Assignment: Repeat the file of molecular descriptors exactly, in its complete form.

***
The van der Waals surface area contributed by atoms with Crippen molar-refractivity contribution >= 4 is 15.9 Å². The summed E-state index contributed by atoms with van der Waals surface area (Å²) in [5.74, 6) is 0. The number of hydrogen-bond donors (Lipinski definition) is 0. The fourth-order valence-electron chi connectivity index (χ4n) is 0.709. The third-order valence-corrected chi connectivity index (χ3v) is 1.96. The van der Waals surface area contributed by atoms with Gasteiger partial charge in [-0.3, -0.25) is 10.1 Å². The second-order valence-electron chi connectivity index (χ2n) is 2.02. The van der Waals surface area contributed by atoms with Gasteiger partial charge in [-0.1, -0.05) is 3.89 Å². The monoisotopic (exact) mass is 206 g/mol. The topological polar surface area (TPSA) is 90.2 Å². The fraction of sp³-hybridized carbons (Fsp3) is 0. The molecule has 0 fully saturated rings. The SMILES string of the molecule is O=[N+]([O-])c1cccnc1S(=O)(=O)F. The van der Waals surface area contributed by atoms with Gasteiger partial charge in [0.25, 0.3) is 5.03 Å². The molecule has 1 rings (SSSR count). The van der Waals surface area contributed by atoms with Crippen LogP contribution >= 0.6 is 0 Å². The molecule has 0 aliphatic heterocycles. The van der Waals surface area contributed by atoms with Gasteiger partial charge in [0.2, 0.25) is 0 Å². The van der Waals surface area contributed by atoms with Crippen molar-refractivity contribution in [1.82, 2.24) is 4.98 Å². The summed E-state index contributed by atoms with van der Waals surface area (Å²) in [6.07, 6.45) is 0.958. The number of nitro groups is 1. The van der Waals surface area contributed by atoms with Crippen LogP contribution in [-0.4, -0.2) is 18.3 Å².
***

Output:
The van der Waals surface area contributed by atoms with Crippen molar-refractivity contribution >= 4 is 15.9 Å². The summed E-state index contributed by atoms with van der Waals surface area (Å²) in [5.74, 6) is 0. The number of hydrogen-bond donors (Lipinski definition) is 0. The fourth-order valence-electron chi connectivity index (χ4n) is 0.709. The third-order valence-corrected chi connectivity index (χ3v) is 1.96. The van der Waals surface area contributed by atoms with Gasteiger partial charge in [-0.3, -0.25) is 10.1 Å². The second-order valence-electron chi connectivity index (χ2n) is 2.02. The van der Waals surface area contributed by atoms with Gasteiger partial charge in [-0.1, -0.05) is 3.89 Å². The monoisotopic (exact) mass is 206 g/mol. The topological polar surface area (TPSA) is 90.2 Å². The fraction of sp³-hybridized carbons (Fsp3) is 0. The molecule has 0 fully saturated rings. The SMILES string of the molecule is O=[N+]([O-])c1cccnc1S(=O)(=O)F. The van der Waals surface area contributed by atoms with Gasteiger partial charge in [0.25, 0.3) is 5.03 Å². The molecule has 1 rings (SSSR count). The van der Waals surface area contributed by atoms with Crippen LogP contribution >= 0.6 is 0 Å². The molecule has 0 aliphatic heterocycles. The van der Waals surface area contributed by atoms with Gasteiger partial charge in [0.2, 0.25) is 0 Å². The van der Waals surface area contributed by atoms with Crippen molar-refractivity contribution in [1.82, 2.24) is 4.98 Å². The summed E-state index contributed by atoms with van der Waals surface area (Å²) in [6.07, 6.45) is 0.958. The number of nitro groups is 1. The van der Waals surface area contributed by atoms with Crippen LogP contribution in [-0.4, -0.2) is 18.3 Å².